Above left: Special queen brood cells on the comb. Right: Swarming bees. With no hive to protect, swarming bees are reluctant to sting, although the appearance of a swarm can be rather frightening.
Meanwhile, back in the hive, young queens are emerging. Before they can become functioning queens, they need to mate. On warm sunny days, virgin queens fly out of the hive and will mate with several drones while flying high in the sky. On returning to the hive, the mated young queens will fight amongst themselves until there is just one queen that will take over the colony. In strong colonies, there may be one or more smaller swarms or casts emerging from the hive after the prime swarm has left with the old queen. These casts are often headed by virgin queens. Sometimes an old queen will be replaced by a new queen without swarming. This is known as supersedure and generally occurs in late summer.
Role of the honeybee in gardens
Honeybees have to visit flowers in order to collect the nectar and pollen that is used to feed themselves and their larvae. When a worker bee pushes her mouthparts into flowers to suck up nectar, the hairy head and body picks up pollen grains. When the bee moves to another flower of the same plant, some of this pollen rubs off onto the stigma of the flower, thus bringing about pollination. Honeybees, along with other types of bee and some other insects, are needed by many plants to bring about pollination and allow them to produce fruits and seeds. Most of the fruits and some vegetables grown in gardens require pollination by insects and will produce a poor crop if they are not pollinated.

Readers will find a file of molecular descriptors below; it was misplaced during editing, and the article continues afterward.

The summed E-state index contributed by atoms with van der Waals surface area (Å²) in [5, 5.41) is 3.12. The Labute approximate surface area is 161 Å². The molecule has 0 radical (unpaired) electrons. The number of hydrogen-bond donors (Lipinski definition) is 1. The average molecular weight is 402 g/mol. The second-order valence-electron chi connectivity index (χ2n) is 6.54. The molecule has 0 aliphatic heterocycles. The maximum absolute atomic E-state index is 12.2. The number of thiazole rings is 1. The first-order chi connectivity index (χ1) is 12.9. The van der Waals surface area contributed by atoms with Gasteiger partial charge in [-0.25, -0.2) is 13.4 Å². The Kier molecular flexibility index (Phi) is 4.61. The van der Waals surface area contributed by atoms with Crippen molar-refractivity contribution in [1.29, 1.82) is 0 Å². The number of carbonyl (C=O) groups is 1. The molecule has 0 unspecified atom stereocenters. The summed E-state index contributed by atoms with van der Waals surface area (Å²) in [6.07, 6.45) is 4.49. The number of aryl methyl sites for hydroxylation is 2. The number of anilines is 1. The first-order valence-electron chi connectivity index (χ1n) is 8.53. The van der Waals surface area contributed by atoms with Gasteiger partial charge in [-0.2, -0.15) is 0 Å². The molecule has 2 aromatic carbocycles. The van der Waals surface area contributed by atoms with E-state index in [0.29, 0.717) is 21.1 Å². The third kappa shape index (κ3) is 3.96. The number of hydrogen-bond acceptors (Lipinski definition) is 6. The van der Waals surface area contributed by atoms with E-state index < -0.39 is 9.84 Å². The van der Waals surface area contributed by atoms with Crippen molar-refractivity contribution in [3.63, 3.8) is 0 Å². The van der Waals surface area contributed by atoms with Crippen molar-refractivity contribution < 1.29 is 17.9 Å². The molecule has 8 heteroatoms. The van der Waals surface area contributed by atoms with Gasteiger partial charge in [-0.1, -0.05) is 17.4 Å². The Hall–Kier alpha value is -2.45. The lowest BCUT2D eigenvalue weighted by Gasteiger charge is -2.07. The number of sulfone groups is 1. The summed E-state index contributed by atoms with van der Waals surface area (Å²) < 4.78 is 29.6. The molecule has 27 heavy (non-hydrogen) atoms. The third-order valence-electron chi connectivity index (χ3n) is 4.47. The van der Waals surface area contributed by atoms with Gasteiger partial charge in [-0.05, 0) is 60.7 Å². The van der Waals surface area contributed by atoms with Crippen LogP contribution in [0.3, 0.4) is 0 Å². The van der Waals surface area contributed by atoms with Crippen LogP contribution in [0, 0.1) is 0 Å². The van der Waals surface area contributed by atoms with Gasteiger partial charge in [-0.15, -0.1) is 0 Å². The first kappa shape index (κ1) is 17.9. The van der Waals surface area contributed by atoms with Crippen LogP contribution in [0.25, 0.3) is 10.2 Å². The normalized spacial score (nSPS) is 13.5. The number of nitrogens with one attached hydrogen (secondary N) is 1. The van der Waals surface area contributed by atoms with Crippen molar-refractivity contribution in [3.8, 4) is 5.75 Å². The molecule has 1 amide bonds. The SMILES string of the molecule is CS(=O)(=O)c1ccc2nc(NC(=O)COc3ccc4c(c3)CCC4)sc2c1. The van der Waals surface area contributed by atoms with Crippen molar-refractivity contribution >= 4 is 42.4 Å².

Some conservation concern has been raised, that honeybee cpolonies, which are human-managed domestic stock, could compete and depress the success of wild bees and other pollinators. The evidence
suggests this is not a strong effect.
Honeybees also produce food for us in the form of honey. A productive beehive can produce more than 100 pounds of honey during the summer. Beeswax has many uses, including candle making and as an ingredient of hand creams and furniture polishes. Propolis has been used in traditional medicine, and has become fashionable within alternate medicine circles, believed (with little evidence) to have anti-inflammatory, antibacterial, antiviral and antifungal powers.
Sources of information
Aston, D. & Bucknall, S. (2004) Plants and Bees. Northern Bee Books
Davis, I. & Cullum-Kenyon, R. (2012) BBKA Guide to Beekeeping. Bloomsbury
De Bruyn, C. (1997) Practical Beekeeping. Crowood Press
Hooper, T. (2010) Bees and Honey. Northern Bee Books
Kirk, W. D. J. & Howes, F. N. (2012) Plants for Bees. International Bee Research Association